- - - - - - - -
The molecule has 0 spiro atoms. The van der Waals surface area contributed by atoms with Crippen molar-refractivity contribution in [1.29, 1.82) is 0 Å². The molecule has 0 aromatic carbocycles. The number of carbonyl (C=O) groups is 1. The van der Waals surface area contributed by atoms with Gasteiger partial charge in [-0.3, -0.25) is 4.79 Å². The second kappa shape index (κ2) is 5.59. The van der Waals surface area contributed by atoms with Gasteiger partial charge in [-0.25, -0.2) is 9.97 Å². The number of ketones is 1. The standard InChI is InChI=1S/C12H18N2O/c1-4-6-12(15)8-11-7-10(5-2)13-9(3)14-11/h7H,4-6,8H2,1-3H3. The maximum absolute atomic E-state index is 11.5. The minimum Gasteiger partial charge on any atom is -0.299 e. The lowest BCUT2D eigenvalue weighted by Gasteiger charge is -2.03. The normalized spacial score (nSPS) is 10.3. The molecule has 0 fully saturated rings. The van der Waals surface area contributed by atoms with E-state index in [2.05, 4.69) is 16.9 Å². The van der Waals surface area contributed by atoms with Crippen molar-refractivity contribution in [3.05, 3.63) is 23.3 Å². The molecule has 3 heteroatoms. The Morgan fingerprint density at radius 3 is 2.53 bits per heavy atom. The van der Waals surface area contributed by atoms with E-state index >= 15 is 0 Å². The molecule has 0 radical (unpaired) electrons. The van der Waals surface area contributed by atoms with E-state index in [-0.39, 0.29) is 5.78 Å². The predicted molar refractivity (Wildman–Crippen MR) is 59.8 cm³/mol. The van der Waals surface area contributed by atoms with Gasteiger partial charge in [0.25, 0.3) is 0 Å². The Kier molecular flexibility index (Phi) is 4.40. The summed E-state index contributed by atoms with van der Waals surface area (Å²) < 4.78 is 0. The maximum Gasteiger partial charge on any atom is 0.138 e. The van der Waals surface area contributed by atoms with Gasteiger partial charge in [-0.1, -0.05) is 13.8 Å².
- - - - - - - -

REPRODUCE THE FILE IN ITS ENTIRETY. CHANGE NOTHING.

The molecule has 0 spiro atoms. The van der Waals surface area contributed by atoms with Crippen molar-refractivity contribution in [1.29, 1.82) is 0 Å². The molecule has 0 aromatic carbocycles. The number of carbonyl (C=O) groups is 1. The van der Waals surface area contributed by atoms with Gasteiger partial charge in [-0.3, -0.25) is 4.79 Å². The second kappa shape index (κ2) is 5.59. The van der Waals surface area contributed by atoms with Gasteiger partial charge in [-0.25, -0.2) is 9.97 Å². The number of ketones is 1. The standard InChI is InChI=1S/C12H18N2O/c1-4-6-12(15)8-11-7-10(5-2)13-9(3)14-11/h7H,4-6,8H2,1-3H3. The maximum absolute atomic E-state index is 11.5. The minimum Gasteiger partial charge on any atom is -0.299 e. The lowest BCUT2D eigenvalue weighted by Gasteiger charge is -2.03. The normalized spacial score (nSPS) is 10.3. The molecule has 0 fully saturated rings. The van der Waals surface area contributed by atoms with E-state index in [2.05, 4.69) is 16.9 Å². The van der Waals surface area contributed by atoms with Crippen molar-refractivity contribution in [3.05, 3.63) is 23.3 Å². The molecule has 3 heteroatoms. The Morgan fingerprint density at radius 3 is 2.53 bits per heavy atom. The van der Waals surface area contributed by atoms with E-state index >= 15 is 0 Å². The molecule has 0 radical (unpaired) electrons. The van der Waals surface area contributed by atoms with E-state index in [-0.39, 0.29) is 5.78 Å². The predicted molar refractivity (Wildman–Crippen MR) is 59.8 cm³/mol. The van der Waals surface area contributed by atoms with Gasteiger partial charge in [0.25, 0.3) is 0 Å². The Kier molecular flexibility index (Phi) is 4.40. The summed E-state index contributed by atoms with van der Waals surface area (Å²) < 4.78 is 0. The maximum Gasteiger partial charge on any atom is 0.138 e. The van der Waals surface area contributed by atoms with Gasteiger partial charge in [-0.1, -0.05) is 13.8 Å².